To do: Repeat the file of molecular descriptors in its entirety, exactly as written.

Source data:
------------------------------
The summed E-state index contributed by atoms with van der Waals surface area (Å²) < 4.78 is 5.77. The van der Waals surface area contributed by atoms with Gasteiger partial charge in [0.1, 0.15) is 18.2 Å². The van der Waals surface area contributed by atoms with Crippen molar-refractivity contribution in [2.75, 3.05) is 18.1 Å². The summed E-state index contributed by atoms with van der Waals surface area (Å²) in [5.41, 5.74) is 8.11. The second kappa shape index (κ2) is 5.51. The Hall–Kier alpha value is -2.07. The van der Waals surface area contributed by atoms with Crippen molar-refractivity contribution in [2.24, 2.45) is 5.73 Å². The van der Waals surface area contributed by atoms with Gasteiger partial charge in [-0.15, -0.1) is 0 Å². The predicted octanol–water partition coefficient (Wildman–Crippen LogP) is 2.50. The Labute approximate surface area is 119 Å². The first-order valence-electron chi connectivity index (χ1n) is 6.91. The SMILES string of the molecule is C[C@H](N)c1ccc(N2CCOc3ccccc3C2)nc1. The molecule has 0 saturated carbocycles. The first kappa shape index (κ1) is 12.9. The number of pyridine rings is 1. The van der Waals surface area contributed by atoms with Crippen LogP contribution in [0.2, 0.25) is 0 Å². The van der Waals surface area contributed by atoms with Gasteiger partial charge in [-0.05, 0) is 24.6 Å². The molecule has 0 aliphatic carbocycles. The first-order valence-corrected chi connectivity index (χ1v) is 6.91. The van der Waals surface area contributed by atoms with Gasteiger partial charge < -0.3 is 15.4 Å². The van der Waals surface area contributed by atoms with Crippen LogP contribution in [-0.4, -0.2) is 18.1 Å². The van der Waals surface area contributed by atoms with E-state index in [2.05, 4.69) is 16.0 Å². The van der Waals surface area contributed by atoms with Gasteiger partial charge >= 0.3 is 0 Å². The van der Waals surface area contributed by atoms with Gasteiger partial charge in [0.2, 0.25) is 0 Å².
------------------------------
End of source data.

The summed E-state index contributed by atoms with van der Waals surface area (Å²) < 4.78 is 5.77. The van der Waals surface area contributed by atoms with Gasteiger partial charge in [0.1, 0.15) is 18.2 Å². The van der Waals surface area contributed by atoms with Crippen molar-refractivity contribution in [2.75, 3.05) is 18.1 Å². The summed E-state index contributed by atoms with van der Waals surface area (Å²) in [5.41, 5.74) is 8.11. The second kappa shape index (κ2) is 5.51. The Hall–Kier alpha value is -2.07. The van der Waals surface area contributed by atoms with Crippen molar-refractivity contribution in [2.24, 2.45) is 5.73 Å². The van der Waals surface area contributed by atoms with Gasteiger partial charge in [-0.15, -0.1) is 0 Å². The predicted octanol–water partition coefficient (Wildman–Crippen LogP) is 2.50. The Labute approximate surface area is 119 Å². The first-order valence-electron chi connectivity index (χ1n) is 6.91. The SMILES string of the molecule is C[C@H](N)c1ccc(N2CCOc3ccccc3C2)nc1. The molecule has 0 saturated carbocycles. The first kappa shape index (κ1) is 12.9. The number of pyridine rings is 1. The van der Waals surface area contributed by atoms with Crippen LogP contribution in [0.2, 0.25) is 0 Å². The van der Waals surface area contributed by atoms with Gasteiger partial charge in [-0.05, 0) is 24.6 Å². The molecule has 0 aliphatic carbocycles. The first-order valence-corrected chi connectivity index (χ1v) is 6.91. The van der Waals surface area contributed by atoms with Gasteiger partial charge < -0.3 is 15.4 Å². The van der Waals surface area contributed by atoms with Crippen LogP contribution in [-0.4, -0.2) is 18.1 Å². The van der Waals surface area contributed by atoms with E-state index in [2.05, 4.69) is 16.0 Å². The van der Waals surface area contributed by atoms with Gasteiger partial charge >= 0.3 is 0 Å². The van der Waals surface area contributed by atoms with Gasteiger partial charge in [0.2, 0.25) is 0 Å².